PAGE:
SAN DIEGO — Patients with HIV who were enrolled in Affordable Care Act (ACA) health care plans had higher rates of viral suppression than those who received only medications for HIV through the state’s direct AIDS Drug Assistance Program (ADAP), according to a study from the University of Virginia being presented at IDWeek 2015. 

“The most important finding we had was that ACA enrollment … resulted in better virologic suppression. In addition, we found it was a dose-related response, in that each additional month that the patient was on treatment gave us 5.6% more of a chance to achieve virologic suppressoin,” Kathleen McManus, MD, MS, lead author of the study and a fellow physician in the Division of Infectious Diseases and International Health at the University of Virginia School of Medicine, Charlottesville, said during a press event about the study. 

Since the passage of the ACA, there are two mechanisms through which ADAP can support care, Dr McManus explained. Through direct ADAP, the state pays for patients’ medications, and the patients typically receive treatment through Ryan White-funded clinics, which provide medical care and essential support services to people with HIV/AIDS who have insufficient health care coverage. The other option is for patients to sign up with an ACA health plan. Virginia ADAP then pays patients’ premiums, deductibles and medication copays. 


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The two-year study included the 3,933 ACA-eligible ADAP patients in Virginia, comparing the outcomes of the 1,849 (47.1%) who enrolled in ACA plans to the 2,084 (52.9%) who continued to receive medications through direct ADAP. Viral suppression was achieved by 85.5% of those enrolled in the ACA, vs. 78.7% of those in the direct ADAP. Because HIV medications are so expensive, the researchers noted that providing ACA insurance is more cost-effective than paying for those medications directly.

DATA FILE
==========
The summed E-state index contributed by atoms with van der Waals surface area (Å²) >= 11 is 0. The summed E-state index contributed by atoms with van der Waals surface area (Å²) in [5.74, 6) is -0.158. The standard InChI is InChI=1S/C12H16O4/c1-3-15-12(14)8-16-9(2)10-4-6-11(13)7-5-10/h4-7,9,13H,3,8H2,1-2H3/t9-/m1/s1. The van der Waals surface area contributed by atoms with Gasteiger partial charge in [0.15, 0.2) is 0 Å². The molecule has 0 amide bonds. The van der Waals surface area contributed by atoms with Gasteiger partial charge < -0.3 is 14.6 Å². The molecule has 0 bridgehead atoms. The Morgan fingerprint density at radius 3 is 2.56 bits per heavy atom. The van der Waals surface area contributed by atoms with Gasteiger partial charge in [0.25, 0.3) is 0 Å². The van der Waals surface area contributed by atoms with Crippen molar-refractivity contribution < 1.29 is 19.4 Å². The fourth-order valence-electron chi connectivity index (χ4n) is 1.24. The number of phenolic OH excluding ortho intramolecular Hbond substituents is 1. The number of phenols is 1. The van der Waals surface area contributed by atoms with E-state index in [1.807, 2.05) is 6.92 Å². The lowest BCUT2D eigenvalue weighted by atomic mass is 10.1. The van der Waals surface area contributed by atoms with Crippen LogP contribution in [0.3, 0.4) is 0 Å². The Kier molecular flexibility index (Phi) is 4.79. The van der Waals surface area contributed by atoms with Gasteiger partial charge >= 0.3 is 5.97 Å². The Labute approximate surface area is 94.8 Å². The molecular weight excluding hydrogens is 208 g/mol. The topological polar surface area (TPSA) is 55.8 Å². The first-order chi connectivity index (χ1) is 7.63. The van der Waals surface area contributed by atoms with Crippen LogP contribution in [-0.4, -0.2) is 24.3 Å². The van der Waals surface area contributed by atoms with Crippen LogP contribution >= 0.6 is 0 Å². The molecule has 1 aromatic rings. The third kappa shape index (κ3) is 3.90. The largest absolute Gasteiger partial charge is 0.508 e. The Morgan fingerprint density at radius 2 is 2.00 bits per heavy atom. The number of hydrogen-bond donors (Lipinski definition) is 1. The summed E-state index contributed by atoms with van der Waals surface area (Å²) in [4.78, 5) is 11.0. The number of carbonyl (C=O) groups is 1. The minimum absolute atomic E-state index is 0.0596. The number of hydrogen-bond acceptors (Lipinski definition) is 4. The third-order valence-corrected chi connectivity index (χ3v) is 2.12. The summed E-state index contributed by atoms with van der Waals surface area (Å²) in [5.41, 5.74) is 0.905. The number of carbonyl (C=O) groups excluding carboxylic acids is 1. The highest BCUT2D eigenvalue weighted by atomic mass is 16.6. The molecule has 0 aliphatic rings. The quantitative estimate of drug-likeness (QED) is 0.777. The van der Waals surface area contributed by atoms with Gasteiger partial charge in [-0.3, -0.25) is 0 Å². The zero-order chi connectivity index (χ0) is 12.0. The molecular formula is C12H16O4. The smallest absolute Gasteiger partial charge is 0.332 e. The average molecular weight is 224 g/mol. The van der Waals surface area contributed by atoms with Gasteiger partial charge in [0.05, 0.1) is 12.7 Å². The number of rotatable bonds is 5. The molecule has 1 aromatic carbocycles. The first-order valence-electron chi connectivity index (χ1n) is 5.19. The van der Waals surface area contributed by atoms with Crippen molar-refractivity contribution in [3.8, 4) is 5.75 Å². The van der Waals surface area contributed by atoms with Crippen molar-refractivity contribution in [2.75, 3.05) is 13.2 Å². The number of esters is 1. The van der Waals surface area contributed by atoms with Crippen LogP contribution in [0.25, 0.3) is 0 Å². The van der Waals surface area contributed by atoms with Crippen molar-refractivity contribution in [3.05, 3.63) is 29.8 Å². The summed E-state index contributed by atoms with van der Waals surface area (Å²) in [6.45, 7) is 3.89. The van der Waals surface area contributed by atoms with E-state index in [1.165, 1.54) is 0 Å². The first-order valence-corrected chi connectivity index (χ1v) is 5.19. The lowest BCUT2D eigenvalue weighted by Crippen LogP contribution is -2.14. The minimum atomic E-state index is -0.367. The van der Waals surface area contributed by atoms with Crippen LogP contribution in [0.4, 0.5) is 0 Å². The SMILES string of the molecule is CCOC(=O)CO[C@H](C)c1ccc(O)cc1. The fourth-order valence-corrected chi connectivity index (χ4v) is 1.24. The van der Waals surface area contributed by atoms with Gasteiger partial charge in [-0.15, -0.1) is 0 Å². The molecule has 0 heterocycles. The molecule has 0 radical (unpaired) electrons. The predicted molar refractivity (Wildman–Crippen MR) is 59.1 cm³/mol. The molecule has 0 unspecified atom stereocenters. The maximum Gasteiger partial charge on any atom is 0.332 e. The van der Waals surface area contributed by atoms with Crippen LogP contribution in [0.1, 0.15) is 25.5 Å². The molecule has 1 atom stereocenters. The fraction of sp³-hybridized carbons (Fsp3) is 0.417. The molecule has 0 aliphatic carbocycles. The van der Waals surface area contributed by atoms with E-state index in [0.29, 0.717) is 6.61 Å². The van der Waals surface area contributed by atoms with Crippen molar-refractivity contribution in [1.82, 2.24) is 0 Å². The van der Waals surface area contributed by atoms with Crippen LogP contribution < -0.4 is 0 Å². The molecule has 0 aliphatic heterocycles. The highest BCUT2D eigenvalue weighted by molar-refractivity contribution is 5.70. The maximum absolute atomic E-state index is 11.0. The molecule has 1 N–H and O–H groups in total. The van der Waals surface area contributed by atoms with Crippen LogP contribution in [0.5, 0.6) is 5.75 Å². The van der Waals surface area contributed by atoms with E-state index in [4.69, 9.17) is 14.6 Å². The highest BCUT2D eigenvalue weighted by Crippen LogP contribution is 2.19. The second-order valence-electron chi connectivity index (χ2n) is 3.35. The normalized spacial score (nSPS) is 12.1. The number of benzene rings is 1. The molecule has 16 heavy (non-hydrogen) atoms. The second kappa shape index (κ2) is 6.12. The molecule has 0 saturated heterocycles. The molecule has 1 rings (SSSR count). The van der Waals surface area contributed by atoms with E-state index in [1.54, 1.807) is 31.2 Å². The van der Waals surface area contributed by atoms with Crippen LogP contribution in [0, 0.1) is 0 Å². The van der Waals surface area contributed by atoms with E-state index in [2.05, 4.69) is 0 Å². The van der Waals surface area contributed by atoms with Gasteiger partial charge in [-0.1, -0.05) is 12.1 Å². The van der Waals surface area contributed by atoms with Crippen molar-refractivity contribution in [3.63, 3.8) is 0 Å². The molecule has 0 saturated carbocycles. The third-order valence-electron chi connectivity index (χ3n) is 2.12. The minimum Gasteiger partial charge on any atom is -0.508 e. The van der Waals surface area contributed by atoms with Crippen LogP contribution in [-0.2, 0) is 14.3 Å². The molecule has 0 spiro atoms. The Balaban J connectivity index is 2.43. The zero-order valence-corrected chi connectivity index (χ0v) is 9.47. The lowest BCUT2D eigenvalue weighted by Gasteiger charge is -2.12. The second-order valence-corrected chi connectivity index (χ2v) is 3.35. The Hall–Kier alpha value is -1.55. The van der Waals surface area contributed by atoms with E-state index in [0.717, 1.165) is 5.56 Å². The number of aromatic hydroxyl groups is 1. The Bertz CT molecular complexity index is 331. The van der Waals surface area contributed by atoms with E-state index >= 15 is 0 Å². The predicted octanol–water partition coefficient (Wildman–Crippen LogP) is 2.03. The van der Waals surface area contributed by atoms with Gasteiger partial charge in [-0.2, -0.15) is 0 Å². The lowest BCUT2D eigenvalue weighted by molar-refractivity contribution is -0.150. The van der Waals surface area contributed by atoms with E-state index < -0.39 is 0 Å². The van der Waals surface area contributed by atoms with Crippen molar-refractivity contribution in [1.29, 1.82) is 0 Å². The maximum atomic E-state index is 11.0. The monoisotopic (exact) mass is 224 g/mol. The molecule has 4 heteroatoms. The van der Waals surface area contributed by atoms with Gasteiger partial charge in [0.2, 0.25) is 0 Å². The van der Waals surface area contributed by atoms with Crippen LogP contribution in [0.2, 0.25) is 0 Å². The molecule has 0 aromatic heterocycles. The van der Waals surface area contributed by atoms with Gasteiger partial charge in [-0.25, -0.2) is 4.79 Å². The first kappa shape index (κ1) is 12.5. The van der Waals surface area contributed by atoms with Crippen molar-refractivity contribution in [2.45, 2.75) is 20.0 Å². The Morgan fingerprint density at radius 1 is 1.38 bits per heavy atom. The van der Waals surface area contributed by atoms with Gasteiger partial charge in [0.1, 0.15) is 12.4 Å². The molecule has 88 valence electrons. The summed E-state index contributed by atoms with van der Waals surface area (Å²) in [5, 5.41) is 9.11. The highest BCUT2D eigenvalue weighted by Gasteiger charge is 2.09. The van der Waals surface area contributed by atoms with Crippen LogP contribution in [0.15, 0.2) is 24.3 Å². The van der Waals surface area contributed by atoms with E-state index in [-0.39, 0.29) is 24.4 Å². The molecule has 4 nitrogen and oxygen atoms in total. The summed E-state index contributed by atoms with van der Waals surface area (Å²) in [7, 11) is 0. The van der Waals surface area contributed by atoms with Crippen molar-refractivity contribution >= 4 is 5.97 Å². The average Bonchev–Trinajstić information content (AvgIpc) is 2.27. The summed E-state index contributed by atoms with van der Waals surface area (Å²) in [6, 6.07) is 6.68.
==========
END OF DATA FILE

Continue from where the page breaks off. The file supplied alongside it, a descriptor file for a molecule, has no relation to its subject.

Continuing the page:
Dr McManus said that they are still gathering data as to why the ACA group had better suppression rates, but she said it could be that the type of services the patients were getting in ACA, including access to different types of medications, could have contributed. Patients who have to reenroll in Ryan White every six months, as opposed to a year under ACA, may have also played a factor as there may have been a lag in access to care for some patients.

“Moving patients to ACA insurance helps the Virginia ADAP use federal and state funds to cover a larger number of patients and help avoid waitlists for medications and services,” said Dr McManus. Every state has an ADAP, and while eligibility and coverage differ by state, all provide a safety net for people with HIV. One-third of people with HIV in the United States receive medications through a state ADAP. 

Dr McManus noted that her data highlight the importance of reducing disparities and increasing access to care. She said their group is planning to do interviews with patients and individual clinics to see what barriers they encountered. 

References

1.  McManus K, Rhodes A, Yerkes L, et al. Abstract 728. Affordable Care Act Enrollment of AIDS Drug Assistance Program Clients and Associated HIV Outcomes. Presented at: ID Week 2015. Oct. 7-11, 2015; San Diego.